CHAMPCAR/CART: Newman/Haas Racing - Race Engineers' interview

With two races remaining in the 2004 Champ Car World Series season, McDonald's driver Sebastien Bourdais holds a 307-280 lead over PacifiCare driver and Newman/Haas Racing (NHR) teammate Bruno Junqueira. Following are answers to questions posed...

With two races remaining in the 2004 Champ Car World Series season, McDonald's driver Sebastien Bourdais holds a 307-280 lead over PacifiCare driver and Newman/Haas Racing (NHR) teammate Bruno Junqueira. Following are answers to questions posed to each of their race engineers.

Craig Hampson , Race Engineer
No. 2 McDonald's 0x01afrd-Bridgestone Lola
Driven by Sebastien Bourdais

Q: With two races to go in the 2004 Bridgestone Presents the Champ Car World Series Powered by Ford season, what are the plans in order to secure the championship for your driver?

CH: "With Sebastien we have somewhat of a leg up with the points lead. It is not necessary for us to win the races - or finish in front of Bruno. We just need to finish near by -- within three or four spots of him so that takes some of the pressure off. We've been fast all year and in 2003 Sebastien was good at both of the remaining tracks so I feel pretty good about our prospects. If we just keep doing what we've been doing all season things should turn out just fine. My worry is those things that are out of our control. We had a few engine failures recently so that is a little unsettling. And we'd have wrapped things up by now if not for the two instances where other drivers hit us (in Montreal and Laguna) so you always worry about contact or a crash. Nothing in racing is 100 percent no matter how hard you work to alleviate the surprises so I'll still have my fingers crossed. The nice thing is that we've essentially secured the championship for the team, for Newman/Haas Racing. Ultimately our job is to win the title for Carl & Paul. The fact that we can fight it out between our two team cars is a tribute to the team."

Q: How would you characterize the season to date in terms of your specific team as well as the field in general? What were the biggest surprises?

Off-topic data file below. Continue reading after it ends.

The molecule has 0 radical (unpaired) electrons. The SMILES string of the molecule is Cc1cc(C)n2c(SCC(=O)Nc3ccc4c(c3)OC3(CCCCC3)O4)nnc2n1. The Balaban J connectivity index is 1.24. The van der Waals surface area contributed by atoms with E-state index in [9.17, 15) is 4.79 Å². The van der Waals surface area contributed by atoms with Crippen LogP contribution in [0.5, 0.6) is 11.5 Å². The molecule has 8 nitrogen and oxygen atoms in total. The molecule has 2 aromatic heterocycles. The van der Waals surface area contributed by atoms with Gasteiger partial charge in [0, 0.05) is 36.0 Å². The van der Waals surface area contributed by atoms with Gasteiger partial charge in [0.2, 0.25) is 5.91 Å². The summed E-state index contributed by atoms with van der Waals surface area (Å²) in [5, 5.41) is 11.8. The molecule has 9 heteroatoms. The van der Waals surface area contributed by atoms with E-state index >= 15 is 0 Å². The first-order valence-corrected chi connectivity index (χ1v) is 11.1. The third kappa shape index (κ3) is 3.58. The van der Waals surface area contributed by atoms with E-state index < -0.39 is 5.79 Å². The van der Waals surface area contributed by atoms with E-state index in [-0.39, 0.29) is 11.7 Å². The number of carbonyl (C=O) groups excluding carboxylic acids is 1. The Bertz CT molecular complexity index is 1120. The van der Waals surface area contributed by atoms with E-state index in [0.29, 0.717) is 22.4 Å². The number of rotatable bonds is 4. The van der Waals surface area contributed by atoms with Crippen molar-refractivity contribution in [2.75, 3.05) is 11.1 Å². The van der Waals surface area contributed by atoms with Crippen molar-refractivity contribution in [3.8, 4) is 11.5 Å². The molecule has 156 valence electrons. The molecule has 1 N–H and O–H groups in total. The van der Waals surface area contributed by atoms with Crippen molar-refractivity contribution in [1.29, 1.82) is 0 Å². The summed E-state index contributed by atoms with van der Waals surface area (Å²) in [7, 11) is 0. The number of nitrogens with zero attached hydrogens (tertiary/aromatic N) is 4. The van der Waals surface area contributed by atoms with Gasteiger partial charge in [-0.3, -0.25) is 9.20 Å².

CH: "I'm very proud of the job that the McDonald's team has done this year. We've won a lot of races and poles but the record where we've qualified for every race in the top 3; that's actually the one I am most proud of. If you look at all the things that can happen in a qualifying session with the potential for crashes, or spins, or red flags, or traffic in your way, or the occasional bad setup, we've basically managed to avoid, or at least alleviate, those things to qualify well on a consistent basis. The mechanics have worked very, very hard and have overcome a lot of obstacles to put that run together. We've bonded well as a team and I dare say we get better and better each week. When you wrap up a front row position on Friday or qualify well on Saturday, it makes race day that much easier. It lifts a big weight off your shoulders and reminds you that things are going well. A good starting position is the key to doing well for both Australia and Mexico City.

"I was also really pleased with what the team accomplished at Las Vegas. As a team, we have a couple of the very best drivers so Sebastien and Bruno can take a mediocre setup and car and make it look pretty good at a lot of tracks. But Las Vegas was pretty much all car. If the car was slow, there wasn't anything they could have done to pedal it faster at Las Vegas. That particular track required a special setup, with special parts, and a lot of design, thought, manufacture, and testing. And as a team we responded very well to build two very fast -- and closely matched -- cars. The mechanics, the fabricators, the carbon guys, the paint shop, the engineers, we all did our jobs as well as we could. And when all the parts and pieces were added together, NHR had the two fastest cars; that was very gratifying. The team should rightfully feel good about the 1-2 in Las Vegas."